The United Nations Educational, Scientific and Cultural Organisation has officially confirmed the listing of the original judgment dockets from the trial of First Chimurenga heroes Mbuya Nehanda and Sekuru Kaguvi on the Memory of the World Register.
This is in recognition of their importance in documenting world history. The register protects humanity’s documentary heritage from “collective amnesia, neglect, and the ravages of time, climatic conditions, and deliberate destruction”.The documents now join others of historic importance that include the Magna Carta (1215), the 1703 Census of Iceland, the Book for the Baptism of Slaves (1636-1670), the Journal of the First Voyage of Vasco da Gama to India (1497-1499) and the League of Nations Archives (1919-1946).
Since 1997, the original patent of Mercedes-Benz, Criminal Court Case No 253/1963 (State versus Nelson Mandela and Others) and the Final Document of the Congress of Vienna have been added.
Last week, the Rural Development, Promotion and Preservation of National Culture and Heritage Ministry told The Sunday Mail that Mbuya Nehanda and Sekuru Kaguvi’s documents were among 47 others from different parts of the world.
The ministry, via e-mail, said, “Mbuya Nehanda Nyakasiyana and Sekuru Kaguvi’s judgment dockets have been included in the Memory of the World Register. The decision was made by the International Advisory Committee for the Memory of the World Programme at its 12th meeting held in Abu Dhabi, United Arab Emirates in October 2015 and everything has been processed and confirmed now.
“Their Judgment Dockets were among 47 documents that were inscribed to the prestigious list following assessments done during the 2014-2015 cycle. The inclusion of Mbuya Nehanda Nyakasikana and Sekuru Kaguvi documents followed a two-year process which saw, in its first phase, the examination of 88 submissions from 61 countries, with 47 items from 40 countries making it to the list.”
Zimbabwe becomes the 14th African country to win endorsement from Unesco’s 14-member International Advisory Committee. The entry was one of two African papers accepted ahead of 3 998 others.
Zimbabwe and Senegal were the only African countries that made it to the final list.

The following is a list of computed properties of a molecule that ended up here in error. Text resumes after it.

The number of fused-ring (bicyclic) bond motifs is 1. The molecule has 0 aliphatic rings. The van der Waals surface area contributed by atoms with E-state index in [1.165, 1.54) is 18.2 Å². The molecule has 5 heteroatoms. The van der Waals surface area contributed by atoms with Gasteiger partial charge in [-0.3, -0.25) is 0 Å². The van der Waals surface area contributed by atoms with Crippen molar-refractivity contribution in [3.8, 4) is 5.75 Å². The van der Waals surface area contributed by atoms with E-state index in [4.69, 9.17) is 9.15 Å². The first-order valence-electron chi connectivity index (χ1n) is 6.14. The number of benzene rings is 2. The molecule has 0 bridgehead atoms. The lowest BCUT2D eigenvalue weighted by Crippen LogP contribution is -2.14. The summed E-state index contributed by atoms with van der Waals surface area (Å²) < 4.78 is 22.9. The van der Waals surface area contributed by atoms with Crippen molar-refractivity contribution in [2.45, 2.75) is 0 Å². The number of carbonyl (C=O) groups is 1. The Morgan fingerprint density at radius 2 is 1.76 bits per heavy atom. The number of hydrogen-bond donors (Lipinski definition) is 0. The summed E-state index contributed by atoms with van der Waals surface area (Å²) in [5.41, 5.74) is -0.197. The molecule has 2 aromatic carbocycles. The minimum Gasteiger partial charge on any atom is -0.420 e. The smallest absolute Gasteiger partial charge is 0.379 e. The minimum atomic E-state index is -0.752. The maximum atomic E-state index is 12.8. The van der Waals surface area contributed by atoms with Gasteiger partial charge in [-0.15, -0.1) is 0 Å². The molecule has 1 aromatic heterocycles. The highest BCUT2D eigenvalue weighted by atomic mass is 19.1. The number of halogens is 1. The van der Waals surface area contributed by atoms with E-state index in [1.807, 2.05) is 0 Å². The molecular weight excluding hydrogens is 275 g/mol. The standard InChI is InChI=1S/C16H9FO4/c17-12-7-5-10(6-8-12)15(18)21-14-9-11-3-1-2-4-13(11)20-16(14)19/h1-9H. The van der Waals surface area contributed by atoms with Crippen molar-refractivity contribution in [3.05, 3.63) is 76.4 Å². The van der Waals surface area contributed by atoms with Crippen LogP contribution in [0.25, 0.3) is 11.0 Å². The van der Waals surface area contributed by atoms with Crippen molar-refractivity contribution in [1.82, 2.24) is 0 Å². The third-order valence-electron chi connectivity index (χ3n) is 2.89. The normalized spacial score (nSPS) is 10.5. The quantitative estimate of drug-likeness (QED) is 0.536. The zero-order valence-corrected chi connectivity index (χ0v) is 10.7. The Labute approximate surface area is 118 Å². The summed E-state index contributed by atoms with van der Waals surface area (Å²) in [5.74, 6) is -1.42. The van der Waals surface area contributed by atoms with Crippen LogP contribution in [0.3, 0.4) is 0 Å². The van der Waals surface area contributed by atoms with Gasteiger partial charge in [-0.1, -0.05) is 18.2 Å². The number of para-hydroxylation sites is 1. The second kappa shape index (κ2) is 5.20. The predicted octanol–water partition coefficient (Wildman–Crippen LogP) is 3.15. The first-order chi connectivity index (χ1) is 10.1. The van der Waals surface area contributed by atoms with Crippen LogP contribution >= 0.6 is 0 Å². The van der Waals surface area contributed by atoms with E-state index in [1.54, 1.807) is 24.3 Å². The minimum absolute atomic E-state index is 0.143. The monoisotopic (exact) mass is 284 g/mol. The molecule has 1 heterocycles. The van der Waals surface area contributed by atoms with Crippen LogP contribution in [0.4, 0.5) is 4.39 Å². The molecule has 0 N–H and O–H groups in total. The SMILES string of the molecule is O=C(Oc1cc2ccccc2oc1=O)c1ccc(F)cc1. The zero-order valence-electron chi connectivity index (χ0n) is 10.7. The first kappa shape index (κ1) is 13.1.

“The Mbuya Nehanda Nyakasikana and Sekuru Kaguvi trial documents were subsequently accepted to Memory of the World Register on the basis that they have an outstanding universal political, cultural, spiritual and social significance,” said the ministry.
“This development, belatedly coming 20 years after the establishment of the Register, will spur the Ministry of Rural Development, Promotion and Preservation of National Culture and Heritage to move with zest to identify for consideration more documents from our collections for such global recognition. This indeed helps put Zimbabwe on the world map.”
A citation on Unesco’s website reads: “Documentary heritage submitted by Zimbabwe and recommended for inclusion in the Memory of the World Register in 2015; Kaguvi and Nehanda dockets comprises the judgment record, Judge Watermeyer’s criminal record book (1898-1899), some manuscripts as well as all the court proceedings.
“Kaguvi and Nehanda were key spirit mediums who inspired Zimbabwean revolution against colonial rule. Under their guidance and leadership, individual chiefdoms were united to resist the colonial wave in what now is remembered as the First Chimurenga (War of Liberation) between 1895-6.”
On September 13, 1890, the Pioneer Column — a force assembled by British businessman Cecil John Rhodes and his British South Africa Company — hoisted the Union Jack flag on Fort Salisbury, now the Kopje in Harare, marking colonisation of the territory via a Royal Charter from Britain’s Queen Victoria.
In 1896/97, the indigenous people of Matabeleland and Mashonaland staged an uprising against the BSAC to take back their land and restore their rights.
Mbuya Nehanda and Sekuru Kaguvi, also known as Gumboreshumba, were influential political and religious leaders spearheading the resistance and mobilising the masses.
Both were hanged by the BSAC in Salisbury in 1898 on charges of banditry and rebellion.
Mbuya Nehanda’s execution was authorised by British High Commissioner for South Africa Mr Alfred Milner and endorsed by the British Imperial Secretary on March 28, 1898.
The executions were done by the authority of Judge Watermayer, with Mr Herbert Hayton Castens as “the acting Public Prosecutor Sovereign within the British South Africa Company Territories, who prosecutes for and on behalf of Her Majesty”.
According to the death warrant, Mbuya Nehanda was to be executed within the wall of the goal of Salisbury, between the hours of six and 10.
A Roman Catholic priest, Fatherr Richertz, was signed up to convert Mbuya Nehanda and Sekuru Kaguvi.
It is believed he failed to make headway with Mbuya Nehanda, only succeeding with Sekuru Kaguvi, whom he baptised Dismas — the “good thief”.
Other First Chimurenga heroes include Chiefs Mashayamombe and Makoni Chingaira.
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